Friday, March 15, 2013

I Kid You Not

Remember those good old days of just being a kid? When your biggest worries were what to take for Show-and-Tell, the cool way to tie your Sebagos, and what in the heck it was your Speak and Spell was trying to say in that strange electronic voice? Were those even words? Yes, times were simpler then, even though we didn't realize it. Do you ever think about the ironies of the way it used to be, and my, how things have changed?

Then: Before anyone even asked your age, you were happy to not only volunteer it, but bump it up to the next highest number. "I'm nine and three quarters and I will be ten in May!"

Now: My standard answer to how old are you is "not old at all." Enough said. In addition, depending on who is doing the asking, I may or may not fib in the age check box on a form. It's another way to help slow down the aging process.

Then: You couldn't wait to find out what the toy was in your Happy Meal. A plastic doll, a toy car with a wheel that fell off before you made it home, some kind of gadget you had no idea what to do with...better than the food, even!

Now: You realize that the Happy Meal toy, whatever it might be, is something that will be left in the floor and found by your bare foot in the dark, causing you to lose your mind/patience/religion and possibly pinky toe. However, the thought of a cheeseburger and fries has the possibility of making it all better.

Then: You loved playing princess and getting all dressed up in makeup, tons of jewelry, frilly dresses and toddling around in playtime high heel shoes. The dress code was tea party perfection and you couldn't wait to wear real earrings and lipstick. Ooh-la-la.

Now: I don't know about you, but I own every blister preventer, shoe insert, cushion--basically every Dr. Scholl's product that promises any kind of comfort ever created, and the best part of wearing heels is still that moment when you take those suckers off. Ahhh.


Then: Remember how your Mom would ration out the Halloween candy, to keep you out of sugar shock oblivion and only let you have a little at a time?

Now: Why, in the name of St. Hershey, patron saint of all things delicious, doesn't someone ration my candy? Or at least stop me when I've eaten 413 pieces? I feel the need to be sent to bed without dinner.




Then: A truly special occasion meal was rectangular pizza in the school cafeteria. Yessss!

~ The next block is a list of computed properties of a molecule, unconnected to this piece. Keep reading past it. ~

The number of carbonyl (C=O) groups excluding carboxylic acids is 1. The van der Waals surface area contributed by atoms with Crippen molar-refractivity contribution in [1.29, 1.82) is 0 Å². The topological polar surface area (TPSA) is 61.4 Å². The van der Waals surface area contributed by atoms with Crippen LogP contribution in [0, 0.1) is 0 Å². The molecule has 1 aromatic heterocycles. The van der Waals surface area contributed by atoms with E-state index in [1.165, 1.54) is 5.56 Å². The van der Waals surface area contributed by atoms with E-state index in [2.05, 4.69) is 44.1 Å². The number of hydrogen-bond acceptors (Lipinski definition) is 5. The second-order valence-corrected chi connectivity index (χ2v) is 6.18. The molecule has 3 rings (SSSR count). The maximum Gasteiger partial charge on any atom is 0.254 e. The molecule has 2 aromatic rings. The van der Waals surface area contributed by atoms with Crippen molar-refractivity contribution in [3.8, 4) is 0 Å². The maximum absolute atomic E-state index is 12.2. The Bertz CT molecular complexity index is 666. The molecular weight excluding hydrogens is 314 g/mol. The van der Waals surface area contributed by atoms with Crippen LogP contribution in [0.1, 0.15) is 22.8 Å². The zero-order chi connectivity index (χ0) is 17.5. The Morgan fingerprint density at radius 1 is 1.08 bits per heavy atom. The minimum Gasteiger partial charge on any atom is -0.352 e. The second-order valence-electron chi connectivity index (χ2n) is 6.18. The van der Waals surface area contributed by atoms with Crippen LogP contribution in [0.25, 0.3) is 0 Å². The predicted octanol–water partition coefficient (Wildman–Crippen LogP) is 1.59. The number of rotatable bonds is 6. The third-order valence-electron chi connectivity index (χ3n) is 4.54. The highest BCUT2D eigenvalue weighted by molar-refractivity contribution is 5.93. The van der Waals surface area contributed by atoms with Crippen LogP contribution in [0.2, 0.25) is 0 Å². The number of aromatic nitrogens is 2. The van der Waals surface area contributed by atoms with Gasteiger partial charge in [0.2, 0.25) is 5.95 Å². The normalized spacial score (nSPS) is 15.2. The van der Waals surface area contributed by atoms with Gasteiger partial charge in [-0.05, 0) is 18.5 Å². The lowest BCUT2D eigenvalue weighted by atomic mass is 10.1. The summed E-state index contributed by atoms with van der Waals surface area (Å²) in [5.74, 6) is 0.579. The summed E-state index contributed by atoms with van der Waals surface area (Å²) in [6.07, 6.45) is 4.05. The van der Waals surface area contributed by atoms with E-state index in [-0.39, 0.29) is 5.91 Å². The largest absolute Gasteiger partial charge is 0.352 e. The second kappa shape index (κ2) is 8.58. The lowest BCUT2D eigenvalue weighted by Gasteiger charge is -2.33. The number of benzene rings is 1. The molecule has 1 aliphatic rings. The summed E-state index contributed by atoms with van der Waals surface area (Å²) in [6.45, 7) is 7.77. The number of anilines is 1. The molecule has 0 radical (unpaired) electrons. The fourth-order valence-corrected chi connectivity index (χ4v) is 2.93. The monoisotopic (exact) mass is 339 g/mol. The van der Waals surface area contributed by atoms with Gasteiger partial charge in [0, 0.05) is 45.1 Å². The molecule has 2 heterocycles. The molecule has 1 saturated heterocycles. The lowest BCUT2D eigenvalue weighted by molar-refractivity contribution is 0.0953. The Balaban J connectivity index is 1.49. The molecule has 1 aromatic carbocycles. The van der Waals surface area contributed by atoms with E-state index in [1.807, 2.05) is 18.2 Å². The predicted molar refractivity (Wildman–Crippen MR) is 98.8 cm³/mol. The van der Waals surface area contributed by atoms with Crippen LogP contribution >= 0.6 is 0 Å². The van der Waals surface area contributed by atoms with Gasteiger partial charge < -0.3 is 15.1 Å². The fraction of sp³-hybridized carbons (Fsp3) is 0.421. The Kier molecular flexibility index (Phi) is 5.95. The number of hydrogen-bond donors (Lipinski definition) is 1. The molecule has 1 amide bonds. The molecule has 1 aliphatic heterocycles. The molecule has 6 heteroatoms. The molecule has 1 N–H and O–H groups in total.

Now: A truly special occasion meal, at least at my house, is one where you get to use a coupon. Three dollars off is the new brick of pizza with ranch dressing (you ate it, you loved it, and it's gross).


Then: Bedtime was dread time. You perfected your begging approach and learned the true art of negotiation: please can I stay up just a little bit later? Please? Five more minutes!?

Now: You find yourself dozing off on the couch in the middle of Duck Dynasty and wishing you could stay awake just long enough to at least clear some of the shows out of your ever-filling DVR. In reality, going to bed after dinner and getting a solid 11 hours of sleep would be the best gift ever. Please can I be sent to bed now? Puh-lease?

Ah, those were the days. Most of us would be better off if we could still be put in timeout when we need it, have someone remind us to say our prayers at bedtime, and keep a watchful eye on our manners (elbows off the table, thankyouverymuch).

For the record, I still love Skeeball, a snow day, roller coasters, Lucky Charms, and the occasional temper tantrum. Some things will never change--no kidding.

Thursday, March 7, 2013

Tantrums and Tiaras

My husband has threatened to write a tell-all book entitled "The Ugly Side of Beauty Pageants," based on what he's observed from his point of view as a pageant husband. I decided I better beat him to the punch.

For one pageant or another, I've walked around the house dusting and vacuuming in sweatpants and four inch heels to practice walking in them, soaked my elbows in grapefruit halves for 30 minutes at a time (exfoliates the rough skin), had my mom hot glue rhinestones on to fishnet pantyhose while I was wearing them (calm down: they were for the talent competition. It was the only way to tell where they needed to be placed and her exact words every other time she burned me were "Well, do you want to win, or don't you?"). There's a lot of prep, and the prep isn't always pretty. Or as my cousin so perfectly put it yesterday, "Beauty is pain."